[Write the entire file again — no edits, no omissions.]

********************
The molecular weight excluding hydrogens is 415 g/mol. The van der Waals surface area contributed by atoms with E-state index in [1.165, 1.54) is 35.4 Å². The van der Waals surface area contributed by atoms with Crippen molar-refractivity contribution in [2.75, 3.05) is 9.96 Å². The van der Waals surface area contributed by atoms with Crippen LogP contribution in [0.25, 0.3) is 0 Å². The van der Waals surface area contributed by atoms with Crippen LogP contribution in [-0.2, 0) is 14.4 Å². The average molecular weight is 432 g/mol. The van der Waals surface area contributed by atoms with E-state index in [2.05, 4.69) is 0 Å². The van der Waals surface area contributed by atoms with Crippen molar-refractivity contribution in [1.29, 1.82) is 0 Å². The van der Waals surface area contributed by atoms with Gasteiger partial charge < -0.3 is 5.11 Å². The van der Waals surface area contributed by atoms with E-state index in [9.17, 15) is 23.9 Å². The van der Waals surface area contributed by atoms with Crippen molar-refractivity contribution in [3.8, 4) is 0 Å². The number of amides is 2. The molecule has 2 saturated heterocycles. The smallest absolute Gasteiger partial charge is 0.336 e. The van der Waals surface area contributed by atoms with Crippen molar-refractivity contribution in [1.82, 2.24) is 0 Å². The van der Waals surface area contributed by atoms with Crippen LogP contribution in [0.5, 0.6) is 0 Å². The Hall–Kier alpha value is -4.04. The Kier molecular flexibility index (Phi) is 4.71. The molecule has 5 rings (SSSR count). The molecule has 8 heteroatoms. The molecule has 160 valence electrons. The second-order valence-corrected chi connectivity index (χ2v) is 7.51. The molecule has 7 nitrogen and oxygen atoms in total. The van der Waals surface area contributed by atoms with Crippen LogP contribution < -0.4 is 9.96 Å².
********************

The molecular weight excluding hydrogens is 415 g/mol. The van der Waals surface area contributed by atoms with E-state index in [1.165, 1.54) is 35.4 Å². The van der Waals surface area contributed by atoms with Crippen molar-refractivity contribution in [2.75, 3.05) is 9.96 Å². The van der Waals surface area contributed by atoms with Crippen LogP contribution in [0.25, 0.3) is 0 Å². The van der Waals surface area contributed by atoms with Crippen LogP contribution in [-0.2, 0) is 14.4 Å². The average molecular weight is 432 g/mol. The van der Waals surface area contributed by atoms with E-state index in [2.05, 4.69) is 0 Å². The van der Waals surface area contributed by atoms with Crippen molar-refractivity contribution in [1.29, 1.82) is 0 Å². The van der Waals surface area contributed by atoms with Gasteiger partial charge < -0.3 is 5.11 Å². The van der Waals surface area contributed by atoms with E-state index in [9.17, 15) is 23.9 Å². The van der Waals surface area contributed by atoms with Crippen molar-refractivity contribution in [3.8, 4) is 0 Å². The number of amides is 2. The molecule has 2 saturated heterocycles. The smallest absolute Gasteiger partial charge is 0.336 e. The van der Waals surface area contributed by atoms with Crippen molar-refractivity contribution in [1.82, 2.24) is 0 Å². The van der Waals surface area contributed by atoms with Crippen LogP contribution in [0.5, 0.6) is 0 Å². The Hall–Kier alpha value is -4.04. The Kier molecular flexibility index (Phi) is 4.71. The molecule has 5 rings (SSSR count). The molecule has 8 heteroatoms. The molecule has 160 valence electrons. The second-order valence-corrected chi connectivity index (χ2v) is 7.51. The molecule has 7 nitrogen and oxygen atoms in total. The van der Waals surface area contributed by atoms with Crippen LogP contribution < -0.4 is 9.96 Å².